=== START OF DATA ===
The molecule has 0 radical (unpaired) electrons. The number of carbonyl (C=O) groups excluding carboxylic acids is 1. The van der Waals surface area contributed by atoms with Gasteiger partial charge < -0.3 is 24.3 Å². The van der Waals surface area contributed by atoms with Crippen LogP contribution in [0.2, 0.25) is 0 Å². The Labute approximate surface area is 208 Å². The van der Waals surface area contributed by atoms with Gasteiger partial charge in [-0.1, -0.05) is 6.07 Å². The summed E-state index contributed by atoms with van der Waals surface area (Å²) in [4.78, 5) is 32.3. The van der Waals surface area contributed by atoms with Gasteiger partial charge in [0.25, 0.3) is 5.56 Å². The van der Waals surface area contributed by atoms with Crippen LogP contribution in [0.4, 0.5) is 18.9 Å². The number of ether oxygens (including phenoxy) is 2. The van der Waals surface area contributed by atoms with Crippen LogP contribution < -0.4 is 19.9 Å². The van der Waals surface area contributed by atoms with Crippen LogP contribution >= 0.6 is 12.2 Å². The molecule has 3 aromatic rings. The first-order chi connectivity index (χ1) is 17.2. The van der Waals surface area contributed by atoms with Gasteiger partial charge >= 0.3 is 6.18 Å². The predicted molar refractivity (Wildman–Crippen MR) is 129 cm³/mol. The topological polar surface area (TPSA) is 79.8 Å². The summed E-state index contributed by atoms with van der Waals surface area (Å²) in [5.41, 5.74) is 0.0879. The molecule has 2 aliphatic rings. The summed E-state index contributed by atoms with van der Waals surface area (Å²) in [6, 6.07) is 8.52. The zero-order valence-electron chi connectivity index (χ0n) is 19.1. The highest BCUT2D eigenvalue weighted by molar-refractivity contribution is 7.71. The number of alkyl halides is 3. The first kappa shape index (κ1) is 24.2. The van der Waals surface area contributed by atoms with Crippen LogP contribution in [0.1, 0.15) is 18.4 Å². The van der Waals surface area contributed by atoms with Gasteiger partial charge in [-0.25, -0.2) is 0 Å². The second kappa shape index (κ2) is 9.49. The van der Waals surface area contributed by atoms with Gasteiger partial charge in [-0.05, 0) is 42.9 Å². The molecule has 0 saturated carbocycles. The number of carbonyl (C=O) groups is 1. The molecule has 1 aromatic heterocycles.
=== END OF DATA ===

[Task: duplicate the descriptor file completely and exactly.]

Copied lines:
The molecule has 0 radical (unpaired) electrons. The number of carbonyl (C=O) groups excluding carboxylic acids is 1. The van der Waals surface area contributed by atoms with Gasteiger partial charge < -0.3 is 24.3 Å². The van der Waals surface area contributed by atoms with Crippen LogP contribution in [0.2, 0.25) is 0 Å². The Labute approximate surface area is 208 Å². The van der Waals surface area contributed by atoms with Gasteiger partial charge in [-0.1, -0.05) is 6.07 Å². The summed E-state index contributed by atoms with van der Waals surface area (Å²) in [4.78, 5) is 32.3. The van der Waals surface area contributed by atoms with Gasteiger partial charge in [0.25, 0.3) is 5.56 Å². The van der Waals surface area contributed by atoms with Crippen LogP contribution in [0.4, 0.5) is 18.9 Å². The number of ether oxygens (including phenoxy) is 2. The van der Waals surface area contributed by atoms with Crippen LogP contribution < -0.4 is 19.9 Å². The van der Waals surface area contributed by atoms with Crippen LogP contribution >= 0.6 is 12.2 Å². The molecule has 3 aromatic rings. The first-order chi connectivity index (χ1) is 17.2. The van der Waals surface area contributed by atoms with Gasteiger partial charge >= 0.3 is 6.18 Å². The predicted molar refractivity (Wildman–Crippen MR) is 129 cm³/mol. The topological polar surface area (TPSA) is 79.8 Å². The summed E-state index contributed by atoms with van der Waals surface area (Å²) in [5.41, 5.74) is 0.0879. The molecule has 2 aliphatic rings. The summed E-state index contributed by atoms with van der Waals surface area (Å²) in [6, 6.07) is 8.52. The zero-order valence-electron chi connectivity index (χ0n) is 19.1. The highest BCUT2D eigenvalue weighted by molar-refractivity contribution is 7.71. The number of alkyl halides is 3. The first kappa shape index (κ1) is 24.2. The van der Waals surface area contributed by atoms with Crippen LogP contribution in [0.1, 0.15) is 18.4 Å². The van der Waals surface area contributed by atoms with Gasteiger partial charge in [-0.25, -0.2) is 0 Å². The second kappa shape index (κ2) is 9.49. The van der Waals surface area contributed by atoms with Gasteiger partial charge in [-0.05, 0) is 42.9 Å². The molecule has 0 saturated carbocycles. The number of carbonyl (C=O) groups is 1. The molecule has 1 aromatic heterocycles.